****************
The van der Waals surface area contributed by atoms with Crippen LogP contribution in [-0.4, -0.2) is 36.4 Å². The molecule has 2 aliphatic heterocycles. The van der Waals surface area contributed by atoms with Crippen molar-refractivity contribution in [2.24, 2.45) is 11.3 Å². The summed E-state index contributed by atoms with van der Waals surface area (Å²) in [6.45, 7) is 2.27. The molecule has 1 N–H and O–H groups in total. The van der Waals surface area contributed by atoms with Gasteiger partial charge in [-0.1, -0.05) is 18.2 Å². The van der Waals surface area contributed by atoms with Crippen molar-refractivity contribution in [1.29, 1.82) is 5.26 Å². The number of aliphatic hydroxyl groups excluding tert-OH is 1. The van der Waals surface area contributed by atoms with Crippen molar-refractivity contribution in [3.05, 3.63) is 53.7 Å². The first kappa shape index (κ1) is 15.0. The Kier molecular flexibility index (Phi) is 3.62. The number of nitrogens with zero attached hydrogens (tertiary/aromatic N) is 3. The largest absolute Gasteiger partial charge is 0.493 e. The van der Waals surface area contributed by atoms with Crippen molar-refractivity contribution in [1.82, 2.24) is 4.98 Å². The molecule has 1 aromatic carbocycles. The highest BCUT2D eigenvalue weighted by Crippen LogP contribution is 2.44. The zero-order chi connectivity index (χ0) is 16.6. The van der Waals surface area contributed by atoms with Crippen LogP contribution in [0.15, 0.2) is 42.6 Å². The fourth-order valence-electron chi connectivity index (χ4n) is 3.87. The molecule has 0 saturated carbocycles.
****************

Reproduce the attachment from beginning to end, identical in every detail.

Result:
The van der Waals surface area contributed by atoms with Crippen LogP contribution in [-0.4, -0.2) is 36.4 Å². The molecule has 2 aliphatic heterocycles. The van der Waals surface area contributed by atoms with Crippen molar-refractivity contribution in [2.24, 2.45) is 11.3 Å². The summed E-state index contributed by atoms with van der Waals surface area (Å²) in [6.45, 7) is 2.27. The molecule has 1 N–H and O–H groups in total. The van der Waals surface area contributed by atoms with Gasteiger partial charge in [-0.1, -0.05) is 18.2 Å². The van der Waals surface area contributed by atoms with Crippen molar-refractivity contribution in [1.29, 1.82) is 5.26 Å². The number of aliphatic hydroxyl groups excluding tert-OH is 1. The van der Waals surface area contributed by atoms with Crippen molar-refractivity contribution in [3.05, 3.63) is 53.7 Å². The first kappa shape index (κ1) is 15.0. The Kier molecular flexibility index (Phi) is 3.62. The number of nitrogens with zero attached hydrogens (tertiary/aromatic N) is 3. The largest absolute Gasteiger partial charge is 0.493 e. The van der Waals surface area contributed by atoms with Crippen molar-refractivity contribution in [1.82, 2.24) is 4.98 Å². The molecule has 1 aromatic carbocycles. The highest BCUT2D eigenvalue weighted by Crippen LogP contribution is 2.44. The zero-order chi connectivity index (χ0) is 16.6. The van der Waals surface area contributed by atoms with Crippen LogP contribution in [0.15, 0.2) is 42.6 Å². The fourth-order valence-electron chi connectivity index (χ4n) is 3.87. The molecule has 0 saturated carbocycles.